Monday, 6 September 2010

How serendipitous informal learning can result in real behavioural change

My nine year old son has struggled for years to learn to swim. He had ear trouble from birth and had long term grommets inserted when he was 22 months old. We tried many different systems of ear plugs to protect his ears so that he could enjoy the water and learn to swim, but sadly, he became fearful of the water going into his ears and the inevitable pain that would result if he got an infection. So despite loving being in the water, formal lessons, encouragement from us, his brother and our extended family, Jamie remained unable to swim.

Last week on holiday, and equipped with a new (and expensive!) set of ear moulds, we ignored the swimming issue, and just thoroughly enjoyed playing in the water together, but as Jamie played he was aware of other children learning to swim with their parents encouragement. I noticed he was paying quite close attention – watching and listening. And then quite unexpectedly he put it all together himself and swam over to me going well out of his depth. The next hours were spent swimming widths above and below the water, jumping in and watching my beautiful son magically embrace the joy of feeling free in the water. By the end of the week Jamie had been snorkelling, swimming in the sea with friends and family and had ended each day exhausted but delighted by his exertions.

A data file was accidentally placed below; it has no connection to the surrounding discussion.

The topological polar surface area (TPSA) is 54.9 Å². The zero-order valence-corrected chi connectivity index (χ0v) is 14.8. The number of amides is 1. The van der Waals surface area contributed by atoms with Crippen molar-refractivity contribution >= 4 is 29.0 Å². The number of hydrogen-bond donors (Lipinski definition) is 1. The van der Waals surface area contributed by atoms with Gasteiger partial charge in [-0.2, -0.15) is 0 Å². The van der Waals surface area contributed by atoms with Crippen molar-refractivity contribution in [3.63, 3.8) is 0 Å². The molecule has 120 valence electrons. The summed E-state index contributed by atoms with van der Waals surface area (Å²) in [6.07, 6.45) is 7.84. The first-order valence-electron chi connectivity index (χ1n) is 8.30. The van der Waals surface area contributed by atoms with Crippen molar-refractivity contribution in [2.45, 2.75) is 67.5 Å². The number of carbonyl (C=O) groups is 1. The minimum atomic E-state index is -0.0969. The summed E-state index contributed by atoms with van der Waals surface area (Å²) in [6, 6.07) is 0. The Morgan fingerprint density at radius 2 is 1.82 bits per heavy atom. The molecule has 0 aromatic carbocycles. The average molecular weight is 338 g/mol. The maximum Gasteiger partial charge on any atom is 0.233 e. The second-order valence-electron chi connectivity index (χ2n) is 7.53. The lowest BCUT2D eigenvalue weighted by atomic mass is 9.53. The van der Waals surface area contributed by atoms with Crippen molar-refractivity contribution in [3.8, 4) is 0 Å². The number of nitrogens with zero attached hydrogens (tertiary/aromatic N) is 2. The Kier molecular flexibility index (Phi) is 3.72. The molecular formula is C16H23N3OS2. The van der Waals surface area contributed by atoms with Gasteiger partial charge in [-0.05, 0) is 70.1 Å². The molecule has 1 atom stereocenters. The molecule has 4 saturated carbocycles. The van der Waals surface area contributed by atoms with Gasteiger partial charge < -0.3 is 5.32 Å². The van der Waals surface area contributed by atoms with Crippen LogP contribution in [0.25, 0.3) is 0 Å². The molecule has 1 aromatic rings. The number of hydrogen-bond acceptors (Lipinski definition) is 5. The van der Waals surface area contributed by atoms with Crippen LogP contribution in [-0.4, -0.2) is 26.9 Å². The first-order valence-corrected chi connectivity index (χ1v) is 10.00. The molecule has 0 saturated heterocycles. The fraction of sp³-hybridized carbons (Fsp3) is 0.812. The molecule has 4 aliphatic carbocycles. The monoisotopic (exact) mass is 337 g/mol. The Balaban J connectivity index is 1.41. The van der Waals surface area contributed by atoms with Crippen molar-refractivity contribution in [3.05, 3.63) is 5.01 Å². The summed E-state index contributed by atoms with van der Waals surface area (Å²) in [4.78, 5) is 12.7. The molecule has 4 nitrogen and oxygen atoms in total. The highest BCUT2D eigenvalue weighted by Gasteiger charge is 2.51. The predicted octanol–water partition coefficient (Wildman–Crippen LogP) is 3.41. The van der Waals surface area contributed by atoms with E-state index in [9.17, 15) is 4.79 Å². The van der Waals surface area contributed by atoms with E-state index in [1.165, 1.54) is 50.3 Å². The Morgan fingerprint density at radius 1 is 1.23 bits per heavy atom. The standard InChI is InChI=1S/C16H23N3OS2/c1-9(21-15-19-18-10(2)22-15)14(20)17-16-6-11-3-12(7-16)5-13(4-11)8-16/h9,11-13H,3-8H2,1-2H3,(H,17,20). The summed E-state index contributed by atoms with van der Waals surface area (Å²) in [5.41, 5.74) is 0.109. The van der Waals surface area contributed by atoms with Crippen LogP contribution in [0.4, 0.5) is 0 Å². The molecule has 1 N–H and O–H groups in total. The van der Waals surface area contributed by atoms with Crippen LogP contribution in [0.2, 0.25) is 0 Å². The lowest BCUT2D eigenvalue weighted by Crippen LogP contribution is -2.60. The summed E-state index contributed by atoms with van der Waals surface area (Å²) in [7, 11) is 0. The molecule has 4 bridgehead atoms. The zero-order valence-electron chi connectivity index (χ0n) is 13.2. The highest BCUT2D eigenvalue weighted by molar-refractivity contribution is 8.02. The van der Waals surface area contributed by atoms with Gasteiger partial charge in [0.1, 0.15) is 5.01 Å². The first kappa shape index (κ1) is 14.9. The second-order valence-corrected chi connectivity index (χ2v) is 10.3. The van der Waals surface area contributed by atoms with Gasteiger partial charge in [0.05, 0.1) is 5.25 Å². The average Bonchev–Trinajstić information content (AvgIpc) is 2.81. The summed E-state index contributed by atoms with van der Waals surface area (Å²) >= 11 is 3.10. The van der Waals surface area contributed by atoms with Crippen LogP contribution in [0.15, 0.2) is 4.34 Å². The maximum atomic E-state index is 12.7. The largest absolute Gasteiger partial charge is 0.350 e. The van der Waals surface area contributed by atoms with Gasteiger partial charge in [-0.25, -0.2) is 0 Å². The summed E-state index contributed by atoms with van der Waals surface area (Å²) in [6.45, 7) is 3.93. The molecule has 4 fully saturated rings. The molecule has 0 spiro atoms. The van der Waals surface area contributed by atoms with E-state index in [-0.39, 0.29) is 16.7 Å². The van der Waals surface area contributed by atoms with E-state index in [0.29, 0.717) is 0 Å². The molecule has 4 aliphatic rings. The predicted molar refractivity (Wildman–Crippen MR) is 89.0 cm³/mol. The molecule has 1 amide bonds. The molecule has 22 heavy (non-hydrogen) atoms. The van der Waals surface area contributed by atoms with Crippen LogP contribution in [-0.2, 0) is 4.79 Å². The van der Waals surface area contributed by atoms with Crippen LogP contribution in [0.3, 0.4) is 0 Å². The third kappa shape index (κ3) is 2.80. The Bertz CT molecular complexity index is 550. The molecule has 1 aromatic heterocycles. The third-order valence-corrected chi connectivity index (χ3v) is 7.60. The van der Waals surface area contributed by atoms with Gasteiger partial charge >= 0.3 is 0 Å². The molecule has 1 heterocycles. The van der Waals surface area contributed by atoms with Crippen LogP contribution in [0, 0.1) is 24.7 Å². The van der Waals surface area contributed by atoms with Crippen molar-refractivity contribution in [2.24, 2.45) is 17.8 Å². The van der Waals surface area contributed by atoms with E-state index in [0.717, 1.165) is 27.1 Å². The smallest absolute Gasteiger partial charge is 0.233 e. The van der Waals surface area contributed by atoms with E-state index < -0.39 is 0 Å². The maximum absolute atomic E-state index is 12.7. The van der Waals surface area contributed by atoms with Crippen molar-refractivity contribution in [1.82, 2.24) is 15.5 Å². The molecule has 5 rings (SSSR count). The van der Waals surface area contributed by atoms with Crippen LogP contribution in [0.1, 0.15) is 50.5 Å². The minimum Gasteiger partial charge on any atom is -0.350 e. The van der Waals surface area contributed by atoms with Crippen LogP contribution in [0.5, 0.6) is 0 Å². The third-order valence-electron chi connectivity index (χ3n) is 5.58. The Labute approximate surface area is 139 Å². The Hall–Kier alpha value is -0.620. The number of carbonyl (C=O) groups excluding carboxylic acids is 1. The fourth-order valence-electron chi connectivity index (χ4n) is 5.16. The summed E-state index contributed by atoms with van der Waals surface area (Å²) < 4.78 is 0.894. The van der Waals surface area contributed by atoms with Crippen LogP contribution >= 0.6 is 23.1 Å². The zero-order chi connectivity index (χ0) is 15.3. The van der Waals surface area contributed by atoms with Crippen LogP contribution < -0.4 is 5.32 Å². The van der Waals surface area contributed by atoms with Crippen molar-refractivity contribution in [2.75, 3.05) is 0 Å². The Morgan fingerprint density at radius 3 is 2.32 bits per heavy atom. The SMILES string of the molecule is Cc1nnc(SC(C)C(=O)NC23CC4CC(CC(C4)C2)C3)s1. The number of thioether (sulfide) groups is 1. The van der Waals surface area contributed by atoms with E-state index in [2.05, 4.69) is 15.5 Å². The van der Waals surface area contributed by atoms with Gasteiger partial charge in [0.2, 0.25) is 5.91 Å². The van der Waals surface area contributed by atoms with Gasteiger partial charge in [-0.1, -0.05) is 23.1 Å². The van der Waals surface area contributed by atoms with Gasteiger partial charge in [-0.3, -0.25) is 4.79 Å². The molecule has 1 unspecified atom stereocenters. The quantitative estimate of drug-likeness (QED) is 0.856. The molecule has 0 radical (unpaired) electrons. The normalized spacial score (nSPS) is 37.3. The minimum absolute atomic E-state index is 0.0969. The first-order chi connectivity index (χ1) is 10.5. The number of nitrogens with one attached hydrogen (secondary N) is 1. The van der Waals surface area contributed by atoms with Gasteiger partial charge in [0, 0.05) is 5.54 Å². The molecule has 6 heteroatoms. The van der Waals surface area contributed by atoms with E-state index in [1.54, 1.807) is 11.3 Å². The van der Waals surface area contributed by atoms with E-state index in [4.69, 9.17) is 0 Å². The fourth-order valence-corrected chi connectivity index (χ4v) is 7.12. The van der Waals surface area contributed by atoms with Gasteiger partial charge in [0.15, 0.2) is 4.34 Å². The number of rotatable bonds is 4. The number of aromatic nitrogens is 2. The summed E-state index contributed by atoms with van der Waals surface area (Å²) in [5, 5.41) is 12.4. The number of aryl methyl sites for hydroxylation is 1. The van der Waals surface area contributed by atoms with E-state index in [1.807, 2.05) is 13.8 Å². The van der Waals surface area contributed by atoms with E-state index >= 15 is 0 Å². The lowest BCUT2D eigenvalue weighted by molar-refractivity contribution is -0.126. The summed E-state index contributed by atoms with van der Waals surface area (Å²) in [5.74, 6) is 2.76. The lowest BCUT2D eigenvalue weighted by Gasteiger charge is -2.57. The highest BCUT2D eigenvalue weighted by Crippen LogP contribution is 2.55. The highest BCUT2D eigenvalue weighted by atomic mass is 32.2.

When I reflected on this, I realised that when Jamie was exposed to other children who could not swim, by watching them, he was informally recapping what he needed to do and made sense of it on his own. Yes, he knew the basics from the formal lessons he had had, but applying what he knew was something that only he could do for himself. It takes a risk to take that step into the unknown and change your behaviour and so often this does not happen in a formal lesson, but in an environment where the learner wants to apply the learning they have previously acquired.

We should not expect learners to make connections that change their behaviour in the sterility of the classroom; real changes of behaviour are personal, not time-bound and rely on the needs and drive of the individual to change as well as the circumstances in which they find themselves.

Supporting learners informally after formal learning has been delivered works. It allows learners to pace their behaviour change according to their own situation – and my happy, splashy little swimmer is a testament to that human fact.